From working a full-time job to running kids to school functions and managing a household, moms hardly have a spare moment in their busy daily schedules. Even with hectic home and work situations, working moms still need to find time to live a healthy lifestyle -- not only to benefit themselves, but their families as well.
By implementing the following tips and mental shifts, working out can soon become a permanent appointment in your busy schedule.
Make Yourself a Priority
Moms tend to put themselves at the bottom of the priority list, especially when kids are young. You aren’t getting much sleep and it takes all of your energy to just make it through the day. Moms also can be hard on themselves emotionally and feel guilty about doing something for themselves. To be healthy, moms have to bust through these mental roadblocks and attitudes by making their health and fitness a priority, a commitment and a life-long dedication.
“It’s OK to take care of yourself because if you don’t take care of yourself now, you can’t take care of anyone else,” says Alexandra Craig, Fitness Together studio owner in Columbus, Ohio.
The first step is to believe in the power and impact of a healthy and fit lifestyle -- not only physically, but mentally -- throughout all aspects of your life. It’s time to make the mental shift to putting your health as a No. 1 priority.
“As a working mom, you’re expected to take care of the family and perform well at work. But how are you going to do that if you’re overweight, uncomfortable and unhappy?” says Kerri Powers, a Fitness Together studio owner inLexington, Mass., and mother of two young children. “Moms have to start putting themselves first.”
Release Stress with a Healthy Fitness Routine
Working moms are busy people who continually have to balance work with personal and at-home considerations, which can create a lot of stress throughout all aspects of life. If you don’t have an outlet for releasing this stress, then you won’t be able to handle the common stresses of motherhood for too long.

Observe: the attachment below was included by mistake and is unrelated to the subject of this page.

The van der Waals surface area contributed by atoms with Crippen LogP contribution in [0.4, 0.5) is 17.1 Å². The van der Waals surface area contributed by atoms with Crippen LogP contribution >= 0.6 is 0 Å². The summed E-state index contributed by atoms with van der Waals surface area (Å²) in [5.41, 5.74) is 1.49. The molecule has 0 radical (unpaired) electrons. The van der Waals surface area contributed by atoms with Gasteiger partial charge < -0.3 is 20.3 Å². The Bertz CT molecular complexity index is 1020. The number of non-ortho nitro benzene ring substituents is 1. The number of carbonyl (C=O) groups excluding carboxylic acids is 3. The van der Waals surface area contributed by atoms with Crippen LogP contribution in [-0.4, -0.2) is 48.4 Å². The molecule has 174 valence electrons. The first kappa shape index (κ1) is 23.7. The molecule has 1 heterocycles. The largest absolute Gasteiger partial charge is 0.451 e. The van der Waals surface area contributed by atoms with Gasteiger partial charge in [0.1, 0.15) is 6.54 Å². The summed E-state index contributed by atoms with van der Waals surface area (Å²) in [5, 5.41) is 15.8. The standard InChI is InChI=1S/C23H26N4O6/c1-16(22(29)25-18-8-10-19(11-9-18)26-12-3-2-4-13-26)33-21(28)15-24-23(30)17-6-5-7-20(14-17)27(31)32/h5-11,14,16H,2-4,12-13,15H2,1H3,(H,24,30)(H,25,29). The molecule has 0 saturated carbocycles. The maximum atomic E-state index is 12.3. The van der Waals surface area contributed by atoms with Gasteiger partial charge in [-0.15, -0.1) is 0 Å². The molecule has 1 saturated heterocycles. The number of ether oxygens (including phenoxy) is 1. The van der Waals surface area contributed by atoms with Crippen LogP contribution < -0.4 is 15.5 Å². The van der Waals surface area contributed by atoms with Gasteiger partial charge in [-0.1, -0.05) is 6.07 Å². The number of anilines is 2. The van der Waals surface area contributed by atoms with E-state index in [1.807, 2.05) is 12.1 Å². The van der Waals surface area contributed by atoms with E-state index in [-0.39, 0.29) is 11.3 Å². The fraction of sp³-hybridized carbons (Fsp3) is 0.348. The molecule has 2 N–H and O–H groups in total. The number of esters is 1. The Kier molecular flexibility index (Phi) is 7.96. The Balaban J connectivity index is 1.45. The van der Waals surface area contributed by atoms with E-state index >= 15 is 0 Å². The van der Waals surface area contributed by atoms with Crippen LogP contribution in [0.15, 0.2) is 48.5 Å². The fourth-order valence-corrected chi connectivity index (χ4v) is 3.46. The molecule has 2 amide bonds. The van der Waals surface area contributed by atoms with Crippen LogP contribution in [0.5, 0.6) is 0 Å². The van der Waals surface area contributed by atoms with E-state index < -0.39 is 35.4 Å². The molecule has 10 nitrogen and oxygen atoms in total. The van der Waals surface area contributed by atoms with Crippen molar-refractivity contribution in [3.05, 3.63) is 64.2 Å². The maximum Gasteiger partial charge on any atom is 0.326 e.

Craig believes that moms need to feel good about themselves and feel a sense of personal accomplishment to live a healthy and fit lifestyle that leads to stress-free living.
“We have a lot of moms in our studio who work full-time jobs, run around their kids to school functions and still find time to work out,” says Craig. “One of the main reasons they keep up their workout routine is because they know that once they get done, they will be 20% better mentally. They feel good, will treat their families better when they get home and have an overall more positive outlook on life.”
Powers finds it helpful for moms to schedule their fitness routines a week or month ahead of time. Whether it’s first thing in the morning before the kids are awake, during your lunch break or in the evening, you only have to set aside 30-60 minutes during the day to focus on your health and fitness. Adjust your schedule, make it fit, but just do what it takes to make your workout a constant in your life.
Take Time to Eat Healthy